Kathryn Bigelow, who originally studied painting at the San Francisco Art Institute before receiving a Master’s in Film from Columbia University and becoming a filmmaker, in 1981 co-wrote and directed her first feature film, The Loveless, which gained critical acclaim.
In the 1990s, she directed a trilogy of action films, Blue Steel (1990), Point Break (1991) and Strange Days (1995), written and produced by fellow Rolex Testimonee James Cameron. In these films she challenged the conventions of action cinema and garnered praise for her visual aesthetic.
Her position as a Hollywood heavyweight was solidified with her subsequent films, the political action-thrillers The Hurt Locker in 2008 and Zero Dark Thirty in 2012, both of which earned her Oscar nominations. For The Hurt Locker, Bigelow won Academy Awards for Best Picture and Best Director. With her most recent film, Detroit, Bigelow directed and produced a film based on the 1967 Detroit riots, exploring race-related violence in the United States. Her films provoke an examination of the politics that surround us, and have established the director as a true auteur. They have depicted incidents in time which act as a reflection on society, in turn, helping to define that same society.
The genesis of inspiration
How would you describe the mentoring process?
I don’t think you know at the time that it’s happening, that you’re passing on knowledge to somebody else. This is the authenticity of it. Looking at the process of inspiration or mentorship, however you want to describe it, it is really a process of transferring information, transferring knowledge, a way of thinking, and it’s unconscious. You don’t think, oh, I’m being mentored or my work is potentially providing a crucible for somebody else to learn from. It’s an invisible, intuitive process you can’t control.
It is really a process of transferring information, transferring knowledge, a way of thinking, and it’s unconscious.
Who was your mentor in those formative years as an artist?
Lawrence Weiner basically gave birth to an entire movement called conceptual art, and then transferred that to people, like me, who were emboldened by it. I found it to be a very exciting, transformative period, and you carry it with you in some way. It becomes part of your creative and intellectual construct and comes out in the work you do forever. That’s how that transferring of information and knowledge occurs. At least it was that way for me.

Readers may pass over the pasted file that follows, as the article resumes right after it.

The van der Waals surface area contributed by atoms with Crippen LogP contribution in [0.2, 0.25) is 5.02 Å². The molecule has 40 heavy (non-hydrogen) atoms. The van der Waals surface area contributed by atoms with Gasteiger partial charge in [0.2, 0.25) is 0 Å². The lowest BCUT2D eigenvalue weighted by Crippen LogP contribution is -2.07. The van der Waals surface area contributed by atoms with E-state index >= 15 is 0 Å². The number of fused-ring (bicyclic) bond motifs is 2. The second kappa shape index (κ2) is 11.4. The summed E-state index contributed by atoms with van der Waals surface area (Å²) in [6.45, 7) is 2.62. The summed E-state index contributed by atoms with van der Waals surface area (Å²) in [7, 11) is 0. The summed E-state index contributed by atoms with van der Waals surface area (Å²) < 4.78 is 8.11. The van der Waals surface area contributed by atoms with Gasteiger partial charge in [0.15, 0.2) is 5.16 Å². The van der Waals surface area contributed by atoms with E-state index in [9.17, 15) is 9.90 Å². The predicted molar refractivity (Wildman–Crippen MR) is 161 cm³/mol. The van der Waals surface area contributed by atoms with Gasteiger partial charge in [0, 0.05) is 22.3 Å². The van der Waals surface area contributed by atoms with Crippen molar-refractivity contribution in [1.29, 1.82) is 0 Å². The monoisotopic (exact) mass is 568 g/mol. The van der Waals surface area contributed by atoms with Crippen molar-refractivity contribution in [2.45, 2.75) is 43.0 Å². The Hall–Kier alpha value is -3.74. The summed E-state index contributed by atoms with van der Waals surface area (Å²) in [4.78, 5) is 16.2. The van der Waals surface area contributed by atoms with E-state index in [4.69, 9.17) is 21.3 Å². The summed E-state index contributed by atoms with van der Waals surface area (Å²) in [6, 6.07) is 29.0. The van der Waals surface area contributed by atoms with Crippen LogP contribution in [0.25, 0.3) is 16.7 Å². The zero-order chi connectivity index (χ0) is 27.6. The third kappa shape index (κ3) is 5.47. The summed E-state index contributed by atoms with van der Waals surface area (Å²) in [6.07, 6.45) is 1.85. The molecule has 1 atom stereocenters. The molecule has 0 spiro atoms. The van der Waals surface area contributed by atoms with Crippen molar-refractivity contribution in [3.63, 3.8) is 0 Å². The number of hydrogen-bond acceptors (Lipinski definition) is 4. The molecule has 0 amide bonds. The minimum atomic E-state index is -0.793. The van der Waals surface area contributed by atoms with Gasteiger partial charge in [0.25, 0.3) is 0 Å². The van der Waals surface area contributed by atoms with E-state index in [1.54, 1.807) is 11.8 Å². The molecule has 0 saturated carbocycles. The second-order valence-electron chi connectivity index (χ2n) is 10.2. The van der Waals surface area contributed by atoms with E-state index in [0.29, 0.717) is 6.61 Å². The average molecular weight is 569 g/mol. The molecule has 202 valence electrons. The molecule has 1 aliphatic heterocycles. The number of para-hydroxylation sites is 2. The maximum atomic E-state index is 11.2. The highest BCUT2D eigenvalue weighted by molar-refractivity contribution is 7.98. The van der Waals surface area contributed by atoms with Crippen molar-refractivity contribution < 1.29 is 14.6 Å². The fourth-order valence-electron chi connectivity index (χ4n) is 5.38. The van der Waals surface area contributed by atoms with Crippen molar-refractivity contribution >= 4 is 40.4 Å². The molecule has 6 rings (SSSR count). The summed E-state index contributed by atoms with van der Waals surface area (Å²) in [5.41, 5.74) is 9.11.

Would you agree the mentoring relationship is a two-way process?
It is not only incumbent on the person providing the knowledge or transferring the knowledge. It’s a dialectic. It’s a communication. It’s a way of providing a text and then how that text is received, and that is where knowledge is transferred. With Lawrence, it was always a conversation. He would be very challenging, challenge your ideas. Why do you want to make this? Why is that an interesting idea? He would pose these wonderful existential questions and over 10 years, we probably met at least a few times a week and we would have these great, rigorous conversations that were in equal parts challenging, exciting, frustrating. That, for me anyway, is the genesis of inspiration.
How is this transfer of knowledge perpetuated?
Receiving a particular work, or object, or text or a film, is transformative, it changes the way you see, your perception of the universe, and you internalize that. Then it becomes externalized in whatever you are doing – a conversation, a film, a painting, a text or a book. So there is a transmission of information that perpetuates itself, and is then re-internalized through other people. You’re informed by it. You’re influenced by it. A great work of art surprises you, you didn’t anticipate it, and when a film surprises me, that’s when I’m excited. I don’t want to anticipate something, a narrative construct. I want to be surprised by it. Lawrence Weiner opened my eyes to the process of both examination and surprise, and how art can enhance, inform. Our minds are very elastic.
You can never unlearn what you learn, you can never unknow what you know. We’re not like computers, we can’t hit delete. You have all of that information, all of those explorations, those discoveries, those influences, those inspirations. They live on with you.
Think of a coral reef with all these schools of fish. Those are all your influences. You’re swimming in this world and then they’re all around you. You are part of that coral reef that has influenced you, that has brushed up against you, been kind to you, been cruel to you. It is the sea of life that washes over you, buffets you like a current and you just try to stay afloat. There are times when you’re gasping for air. It is a challenging, rigorous process, especially if you’re being inspired by somebody who is so extraordinary and intimidating and humbling. It’s just transformative, there is no other way to describe it.